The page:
Bill McKibben was recently asked, in an interview with Yale Environment 360:* "what gives you any reason, any optimism at this point, that it is going to get dealt with?"
The "it" in question is the worsening climatic outlook as decade follows decade with very minimal action on a cumulative problem that gets more difficult, threatening and intractable as time passes. McKibben's answer:
"Well, I’m not all convinced it is going to get dealt with. You know, you wrote that we seem to be on kind of a suicide mission as a civilization. And that case is easier to make than the case that we’re going to figure out how to deal with it. So I don’t know. I’m very hopeful that in the last few years we’ve finally built a big global movement that gets bigger all the time that didn’t exist before. And I’m hopeful that we’re getting closer to the nub of the problem. [...]This puts in a nutshell an attitude I've been trying to articulate for some time. A reasonable evaluation of our likely chances of avoiding very serious negative consequences would rate them as slim at best. Damage is already apparent; considerably worse is already built in due to the inertia of the climate system; catastrophically worse appears highly likely as the result of political, economic, infrastructural and cultural inertia. When "success" now means reducing a threat from catastrophic to very bad, and the chances of achieving even that are slight, then things might seem hopeless. But in the face of such a scenario, the attempt to "change the odds" is really the only morally defensible position. This does not mean to "change the odds" that my family and I might somehow escape unscathed, or even that life as we presently know it might somehow continue, but to change the odds that our planet will remain more or less suitable for flourishing human society and more than human life, to diminish the extent to which the possibilities of human (and more than human) wellbeing are permanently constricted by the effects of our present actions.
If you were a betting person, I’m afraid you’d be wise to bet that we might not pull this out. But I just don’t think it’s a bet you’re allowed to make. I think the only thing that a morally awake person can do when the worst thing that ever happened is happening is try and figure out how to change the odds — with not any guarantee that it’s all going to come out OK. Because it may not. I mean it clearly isn’t going to come out 100 percent OK. We’ve already had big losses and they will get worse. Whether or not we can stop short of complete catastrophe, we’ll find out. And we won’t find out in a hundred years, we’ll find out rather more quickly than that. Our lifetimes will be more than long enough to see whether or not we actually grabbed hold of this problem or not.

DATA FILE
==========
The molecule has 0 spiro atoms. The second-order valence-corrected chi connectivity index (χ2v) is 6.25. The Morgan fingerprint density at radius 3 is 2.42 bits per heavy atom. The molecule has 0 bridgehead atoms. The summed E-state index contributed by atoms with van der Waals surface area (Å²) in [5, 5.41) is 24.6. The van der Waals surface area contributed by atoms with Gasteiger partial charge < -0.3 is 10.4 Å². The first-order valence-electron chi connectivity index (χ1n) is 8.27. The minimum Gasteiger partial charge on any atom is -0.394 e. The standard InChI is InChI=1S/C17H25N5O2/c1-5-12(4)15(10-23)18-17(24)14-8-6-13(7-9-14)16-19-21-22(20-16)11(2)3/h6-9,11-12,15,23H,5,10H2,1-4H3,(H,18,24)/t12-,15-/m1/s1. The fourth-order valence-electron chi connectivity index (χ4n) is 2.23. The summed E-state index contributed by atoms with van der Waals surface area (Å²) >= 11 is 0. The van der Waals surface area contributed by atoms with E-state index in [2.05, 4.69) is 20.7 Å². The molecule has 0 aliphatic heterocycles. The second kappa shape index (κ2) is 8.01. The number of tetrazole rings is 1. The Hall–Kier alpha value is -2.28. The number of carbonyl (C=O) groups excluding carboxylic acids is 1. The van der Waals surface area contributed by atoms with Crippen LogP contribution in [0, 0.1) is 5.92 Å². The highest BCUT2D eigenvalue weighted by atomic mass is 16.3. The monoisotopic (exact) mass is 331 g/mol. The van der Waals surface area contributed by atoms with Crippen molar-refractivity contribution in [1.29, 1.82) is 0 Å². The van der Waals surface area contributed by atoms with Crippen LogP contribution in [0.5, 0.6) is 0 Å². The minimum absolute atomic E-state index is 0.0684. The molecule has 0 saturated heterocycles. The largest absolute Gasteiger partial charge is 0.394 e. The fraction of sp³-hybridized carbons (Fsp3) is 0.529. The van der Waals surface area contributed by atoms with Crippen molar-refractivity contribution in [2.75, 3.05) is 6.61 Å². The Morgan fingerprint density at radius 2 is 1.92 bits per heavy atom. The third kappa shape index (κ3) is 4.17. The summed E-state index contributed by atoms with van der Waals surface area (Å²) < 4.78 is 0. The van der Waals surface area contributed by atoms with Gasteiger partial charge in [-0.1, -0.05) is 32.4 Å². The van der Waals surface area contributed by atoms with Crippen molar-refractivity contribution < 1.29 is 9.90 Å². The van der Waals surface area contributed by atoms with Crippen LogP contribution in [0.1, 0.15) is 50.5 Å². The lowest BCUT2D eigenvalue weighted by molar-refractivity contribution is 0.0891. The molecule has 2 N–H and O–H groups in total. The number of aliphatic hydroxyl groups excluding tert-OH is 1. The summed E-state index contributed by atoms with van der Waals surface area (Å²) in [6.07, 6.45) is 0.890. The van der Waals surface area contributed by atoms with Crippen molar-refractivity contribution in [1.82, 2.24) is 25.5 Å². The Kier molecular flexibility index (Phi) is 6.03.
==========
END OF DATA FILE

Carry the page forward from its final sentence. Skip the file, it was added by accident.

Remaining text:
I guess the only other thing is just that this, what’s the alternative? [laugh] Existential despair just seems like a kind of poor strategy in many ways."
Now, one can disagree with the scientific, political or moral assumptions behind this line of reasoning - and I'm quite happy to have those discussions - but if we are indeed in such a position, then finding reasons to continue with creative persistance will only become ever more important on the path ahead.
*The full interview also touched upon the XL tar sands pipeline, the influence of money on politics and the strategies of ecological activism. It's worth a look as I think McKibben has many interesting things to say. H/T Lou.